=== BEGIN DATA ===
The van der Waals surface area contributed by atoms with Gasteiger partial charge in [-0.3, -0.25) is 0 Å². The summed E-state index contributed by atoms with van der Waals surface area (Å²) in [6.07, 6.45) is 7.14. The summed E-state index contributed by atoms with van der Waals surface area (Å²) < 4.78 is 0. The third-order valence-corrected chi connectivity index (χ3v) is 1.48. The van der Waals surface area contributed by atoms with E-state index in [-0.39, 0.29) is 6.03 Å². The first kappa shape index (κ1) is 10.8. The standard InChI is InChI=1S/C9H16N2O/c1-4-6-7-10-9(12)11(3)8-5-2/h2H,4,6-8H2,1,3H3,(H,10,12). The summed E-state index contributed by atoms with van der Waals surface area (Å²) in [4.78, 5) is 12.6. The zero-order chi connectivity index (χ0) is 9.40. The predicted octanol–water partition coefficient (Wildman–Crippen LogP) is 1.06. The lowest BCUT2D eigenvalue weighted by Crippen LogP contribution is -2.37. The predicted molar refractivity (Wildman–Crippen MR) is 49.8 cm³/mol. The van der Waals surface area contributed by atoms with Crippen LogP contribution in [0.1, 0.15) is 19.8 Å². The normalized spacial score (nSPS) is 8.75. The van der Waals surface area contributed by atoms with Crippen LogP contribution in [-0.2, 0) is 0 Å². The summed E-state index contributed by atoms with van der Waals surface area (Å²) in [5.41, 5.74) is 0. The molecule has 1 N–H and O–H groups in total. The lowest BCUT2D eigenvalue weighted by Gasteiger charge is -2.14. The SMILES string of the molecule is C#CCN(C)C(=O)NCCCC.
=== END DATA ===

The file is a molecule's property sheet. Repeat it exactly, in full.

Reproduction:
The van der Waals surface area contributed by atoms with Gasteiger partial charge in [-0.3, -0.25) is 0 Å². The summed E-state index contributed by atoms with van der Waals surface area (Å²) in [6.07, 6.45) is 7.14. The summed E-state index contributed by atoms with van der Waals surface area (Å²) < 4.78 is 0. The third-order valence-corrected chi connectivity index (χ3v) is 1.48. The van der Waals surface area contributed by atoms with E-state index in [-0.39, 0.29) is 6.03 Å². The first kappa shape index (κ1) is 10.8. The standard InChI is InChI=1S/C9H16N2O/c1-4-6-7-10-9(12)11(3)8-5-2/h2H,4,6-8H2,1,3H3,(H,10,12). The summed E-state index contributed by atoms with van der Waals surface area (Å²) in [4.78, 5) is 12.6. The zero-order chi connectivity index (χ0) is 9.40. The predicted octanol–water partition coefficient (Wildman–Crippen LogP) is 1.06. The lowest BCUT2D eigenvalue weighted by Crippen LogP contribution is -2.37. The predicted molar refractivity (Wildman–Crippen MR) is 49.8 cm³/mol. The van der Waals surface area contributed by atoms with Crippen LogP contribution in [0.1, 0.15) is 19.8 Å². The normalized spacial score (nSPS) is 8.75. The van der Waals surface area contributed by atoms with Crippen LogP contribution in [-0.2, 0) is 0 Å². The summed E-state index contributed by atoms with van der Waals surface area (Å²) in [5.41, 5.74) is 0. The molecule has 1 N–H and O–H groups in total. The lowest BCUT2D eigenvalue weighted by Gasteiger charge is -2.14. The SMILES string of the molecule is C#CCN(C)C(=O)NCCCC.